View profile

Amazon misreads the room

Revue
 
There was always something distasteful about Amazon's quest to find a home for its HQ2. Even when it
 
November 13 · Issue #246 · View online
The Interface
There was always something distasteful about Amazon’s quest to find a home for its HQ2. Even when it seemed like it might be a fair fight, it was depressing to watch so many cities and towns prostrating themselves before a tech giant in hopes they would score a windfall of jobs and infrastructure investments. Today, after a nationwide search, the entire stunt was revealed to be a kind of ruse — Amazon’s singular HQ2 turned out to be a pair of regional offices, and they would be located in two thriving metropolitan areas with strategic significance to Amazon and no dearth of high-paying jobs to start with.
I rarely write about Amazon here, but I’m making an exception today, if only because its big office move represents such a high-profile collision of big tech and our democracy. It also triggered a significant backlash that ricocheted around social media and has gotten the attention of elected officials — and I wonder if Amazon, as the least socially savvy of the big tech companies, is prepared for what’s next.
My colleague Colin Lecher has the details of the deal in The Verge:
Amazon has just announced the sites for its HQ2. Soon, the company will be expanding into Long Island City, Queens, and Arlington, Virginia. The expansion, the retail giant says, will bring 25,000 employees to each of the areas, and the company said it would invest $5 billion in the offices. Already, the announcement is raising questions about what the deal will mean for the cities, the scope of the agreement, and how Amazon conducted the search in the first place. With more than $2 billion in potential subsidies available across the three sites, the secretive and dramatic search seems to have paid off.
The incentives the company will receive as part of the deals are already eye-popping: Amazon announced that, in New York, it will receive up to $1.2 billion in a refundable tax credit, tied to the creation of jobs, and a $325 million cash development grant. The company will also earn up to $573 million in cash grants for the Arlington investment if it creates the promised jobs. Amazon said it will also build an operations hub in Nashville, and it plans to bring 5,000 corporate jobs to the city.
Those subsidies are kicking up a furor. Here’s Taylor Telford in the Washington Post:
Politicians voiced concerns that the influx of tech workers would fuel inequality and hurt lower-income populations. Others slammed the company for settling on obvious cities after a lengthy search that drew 238 bids, including many from smaller cities in need of the “transformation” Amazon promised.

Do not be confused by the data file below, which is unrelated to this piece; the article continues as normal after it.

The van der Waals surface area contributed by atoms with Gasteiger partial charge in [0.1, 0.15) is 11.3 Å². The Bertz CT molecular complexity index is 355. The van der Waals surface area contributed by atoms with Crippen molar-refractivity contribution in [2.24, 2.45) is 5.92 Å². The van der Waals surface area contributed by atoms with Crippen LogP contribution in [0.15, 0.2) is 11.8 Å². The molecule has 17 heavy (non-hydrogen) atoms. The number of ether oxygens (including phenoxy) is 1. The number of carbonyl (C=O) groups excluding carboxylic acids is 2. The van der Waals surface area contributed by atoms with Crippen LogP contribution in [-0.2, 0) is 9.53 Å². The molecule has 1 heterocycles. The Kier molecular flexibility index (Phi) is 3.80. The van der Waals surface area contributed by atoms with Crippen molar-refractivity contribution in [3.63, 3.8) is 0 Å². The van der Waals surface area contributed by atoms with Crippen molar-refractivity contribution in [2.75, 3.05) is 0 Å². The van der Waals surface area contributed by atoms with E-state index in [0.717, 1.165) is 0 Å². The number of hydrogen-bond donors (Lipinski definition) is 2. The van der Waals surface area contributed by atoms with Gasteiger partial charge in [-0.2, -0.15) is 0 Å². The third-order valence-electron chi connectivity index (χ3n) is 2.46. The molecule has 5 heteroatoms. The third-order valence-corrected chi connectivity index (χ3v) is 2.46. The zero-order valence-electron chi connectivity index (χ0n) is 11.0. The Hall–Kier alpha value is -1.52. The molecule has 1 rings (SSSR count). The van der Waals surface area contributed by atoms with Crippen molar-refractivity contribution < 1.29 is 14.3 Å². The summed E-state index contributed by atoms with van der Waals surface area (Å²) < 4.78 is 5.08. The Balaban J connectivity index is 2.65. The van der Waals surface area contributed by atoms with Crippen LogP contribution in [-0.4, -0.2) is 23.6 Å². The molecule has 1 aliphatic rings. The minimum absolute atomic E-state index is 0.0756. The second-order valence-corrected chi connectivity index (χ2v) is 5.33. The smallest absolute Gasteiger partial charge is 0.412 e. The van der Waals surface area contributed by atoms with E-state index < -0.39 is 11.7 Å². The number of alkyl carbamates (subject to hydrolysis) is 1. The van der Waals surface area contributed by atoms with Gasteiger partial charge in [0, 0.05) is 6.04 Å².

While New York Gov. Andrew Cuomo implored Amazon to come to New York City, reportedly saying he’d “change his name to Amazon Cuomo if that’s what it takes”, local politicians were wary about the deal. Prior to the announcement, New York City council member Jimmy Van Bramer and state senator Michael Gianaris published a joint statement in the Yonkers Tribune criticizing the use of “scarce public resources” as “massive corporate welfare. Now, Van Bramer and Gianaris are teaming up with local activist groups to protest Amazon’s plans on Wednesday.
An ad for their protest reads in part: “Say no to the richest company in the world robbing over $1 billion from state funding for our schools, transit and housing.”
Meanwhile, Democrats in New York’s State Assembly are planning a rather delicious stunt of their own. Here’s David Sirota in Capital & Main:
Democratic Assemblyman Ron Kim announced that he will introduce legislation to slash New York’s economic development subsidies and use the money to buy up and cancel student debt — a move he said would provide a bigger boost to the state’s economy. The legislation, says Kim, would halt any Cuomo administration offer of taxpayer money to Amazon, which could reap up to $1 billion in tax incentives if it moves to Long Island City. 
Which move do you think will play out better on social media — giving Amazon $1 billion in incentives, or offering New York college students $1 billion in debt relief? (Davey Alba collects many more outraged tweets from politicians and others here in BuzzFeed.)
Of course, Amazon might object that it was simply following a well established corporate playbook. Derek Thompson laid out just how common in a startling piece in The Atlantic:
Every year, American cities and states spend up to $90 billion in tax breaks and cash grants to urge companies to move among states. That’s more than the federal government spends on housing, education, or infrastructure. And since cities and states can’t print money or run steep deficits, these deals take scarce resources from everything local governments would otherwise pay for, such as schools, roads, police, and prisons.
In the past 10 years, Boeing, Nike, Intel, Royal Dutch Shell, Tesla, Nissan, Ford, and General Motors have each received subsidy packages worth more than $1 billion to either move their corporate headquarters within the U.S. or, quite often, to keep their headquarters right where they are. New Jersey and Maryland reportedly offered $7 billion for HQ2, which would be the biggest corporate giveaway in American history.